Delegate Definition

dĕlĭ-gāt, -gĭt
delegated, delegates, delegating
A person authorized or sent to speak and act for others; representative, as at a convention.
Webster's New World
A representative to a conference or convention.
American Heritage
A member of a House of Delegates.
Webster's New World
A representative of a U.S. Territory in the House of Representatives, with the right to speak but not to vote.
Webster's New World

(computing) A type of variable storing a reference to a method with a particular signature, analogous to a function pointer.

delegated, delegating
To send or appoint as a representative or deputy.
Webster's New World
To entrust (authority, power, etc.) to a person acting as one's agent or representative.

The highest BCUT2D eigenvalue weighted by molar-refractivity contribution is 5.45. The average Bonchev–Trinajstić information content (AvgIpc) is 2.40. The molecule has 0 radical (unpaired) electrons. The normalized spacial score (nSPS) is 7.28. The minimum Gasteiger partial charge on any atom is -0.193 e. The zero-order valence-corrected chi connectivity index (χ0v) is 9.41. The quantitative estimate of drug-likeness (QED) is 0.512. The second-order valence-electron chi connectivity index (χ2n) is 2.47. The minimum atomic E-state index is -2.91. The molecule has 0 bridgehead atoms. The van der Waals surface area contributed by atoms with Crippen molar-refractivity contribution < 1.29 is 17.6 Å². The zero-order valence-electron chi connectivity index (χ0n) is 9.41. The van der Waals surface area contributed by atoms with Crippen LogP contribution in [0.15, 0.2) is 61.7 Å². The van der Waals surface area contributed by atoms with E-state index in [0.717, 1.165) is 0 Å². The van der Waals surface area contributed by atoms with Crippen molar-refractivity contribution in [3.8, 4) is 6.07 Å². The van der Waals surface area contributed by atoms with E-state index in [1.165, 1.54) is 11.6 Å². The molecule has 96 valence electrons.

Webster's New World
To commit or entrust to another.
Delegate a task to a subordinate.
American Heritage
One who acts on behalf of one or more others in an official capacity.
Webster's New World Law
The act of granting another the power to act on one’s behalf.
Webster's New World Law

Other Word Forms of Delegate



Origin of Delegate

  • Middle English delegat from Medieval Latin dēlēgātus from past participle of dēlēgāre to dispatch Latin dē- de- Latin lēgāre to send leg- in Indo-European roots

    From American Heritage Dictionary of the English Language, 5th Edition

  • From Old French delegat, from Latin delegatus.

    From Wiktionary

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